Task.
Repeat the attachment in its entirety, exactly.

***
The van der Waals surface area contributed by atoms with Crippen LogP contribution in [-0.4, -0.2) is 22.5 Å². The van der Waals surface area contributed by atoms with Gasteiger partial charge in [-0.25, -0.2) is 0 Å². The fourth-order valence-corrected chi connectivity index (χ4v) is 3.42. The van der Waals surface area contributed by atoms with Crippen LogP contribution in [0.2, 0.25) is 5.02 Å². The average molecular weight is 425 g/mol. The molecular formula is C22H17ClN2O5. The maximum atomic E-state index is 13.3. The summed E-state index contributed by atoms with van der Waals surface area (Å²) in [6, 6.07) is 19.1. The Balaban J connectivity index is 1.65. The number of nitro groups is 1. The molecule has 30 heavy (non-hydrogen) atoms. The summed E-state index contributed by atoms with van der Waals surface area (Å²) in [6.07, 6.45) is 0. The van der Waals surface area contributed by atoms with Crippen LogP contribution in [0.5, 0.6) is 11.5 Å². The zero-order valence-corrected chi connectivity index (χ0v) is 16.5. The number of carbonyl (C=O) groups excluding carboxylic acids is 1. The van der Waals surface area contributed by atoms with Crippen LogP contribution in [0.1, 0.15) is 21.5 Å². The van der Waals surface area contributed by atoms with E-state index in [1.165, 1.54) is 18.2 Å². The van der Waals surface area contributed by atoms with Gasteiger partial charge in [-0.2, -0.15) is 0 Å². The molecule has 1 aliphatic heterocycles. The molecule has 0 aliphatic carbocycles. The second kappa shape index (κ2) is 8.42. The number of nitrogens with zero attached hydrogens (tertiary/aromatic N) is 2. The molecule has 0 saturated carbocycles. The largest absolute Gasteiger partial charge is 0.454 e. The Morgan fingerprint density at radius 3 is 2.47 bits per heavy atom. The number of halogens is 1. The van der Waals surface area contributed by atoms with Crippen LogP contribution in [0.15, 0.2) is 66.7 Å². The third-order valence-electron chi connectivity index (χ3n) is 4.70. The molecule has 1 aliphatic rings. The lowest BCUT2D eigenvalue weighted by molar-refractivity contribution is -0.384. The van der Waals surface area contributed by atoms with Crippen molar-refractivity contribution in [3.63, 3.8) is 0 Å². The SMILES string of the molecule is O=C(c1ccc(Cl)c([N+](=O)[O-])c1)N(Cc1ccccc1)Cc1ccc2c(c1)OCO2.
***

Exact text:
The van der Waals surface area contributed by atoms with Crippen LogP contribution in [-0.4, -0.2) is 22.5 Å². The van der Waals surface area contributed by atoms with Gasteiger partial charge in [-0.25, -0.2) is 0 Å². The fourth-order valence-corrected chi connectivity index (χ4v) is 3.42. The van der Waals surface area contributed by atoms with Crippen LogP contribution in [0.2, 0.25) is 5.02 Å². The average molecular weight is 425 g/mol. The molecular formula is C22H17ClN2O5. The maximum atomic E-state index is 13.3. The summed E-state index contributed by atoms with van der Waals surface area (Å²) in [6, 6.07) is 19.1. The Balaban J connectivity index is 1.65. The number of nitro groups is 1. The molecule has 30 heavy (non-hydrogen) atoms. The summed E-state index contributed by atoms with van der Waals surface area (Å²) in [6.07, 6.45) is 0. The van der Waals surface area contributed by atoms with Crippen LogP contribution in [0.5, 0.6) is 11.5 Å². The zero-order valence-corrected chi connectivity index (χ0v) is 16.5. The number of carbonyl (C=O) groups excluding carboxylic acids is 1. The van der Waals surface area contributed by atoms with Crippen LogP contribution in [0.1, 0.15) is 21.5 Å². The van der Waals surface area contributed by atoms with E-state index in [1.165, 1.54) is 18.2 Å². The van der Waals surface area contributed by atoms with Gasteiger partial charge in [-0.2, -0.15) is 0 Å². The molecule has 1 aliphatic heterocycles. The molecule has 0 aliphatic carbocycles. The second kappa shape index (κ2) is 8.42. The number of nitrogens with zero attached hydrogens (tertiary/aromatic N) is 2. The molecule has 0 saturated carbocycles. The largest absolute Gasteiger partial charge is 0.454 e. The Morgan fingerprint density at radius 3 is 2.47 bits per heavy atom. The number of halogens is 1. The van der Waals surface area contributed by atoms with Crippen LogP contribution in [0.15, 0.2) is 66.7 Å². The third-order valence-electron chi connectivity index (χ3n) is 4.70. The molecule has 1 aliphatic rings. The lowest BCUT2D eigenvalue weighted by molar-refractivity contribution is -0.384. The van der Waals surface area contributed by atoms with Crippen molar-refractivity contribution in [3.63, 3.8) is 0 Å². The SMILES string of the molecule is O=C(c1ccc(Cl)c([N+](=O)[O-])c1)N(Cc1ccccc1)Cc1ccc2c(c1)OCO2.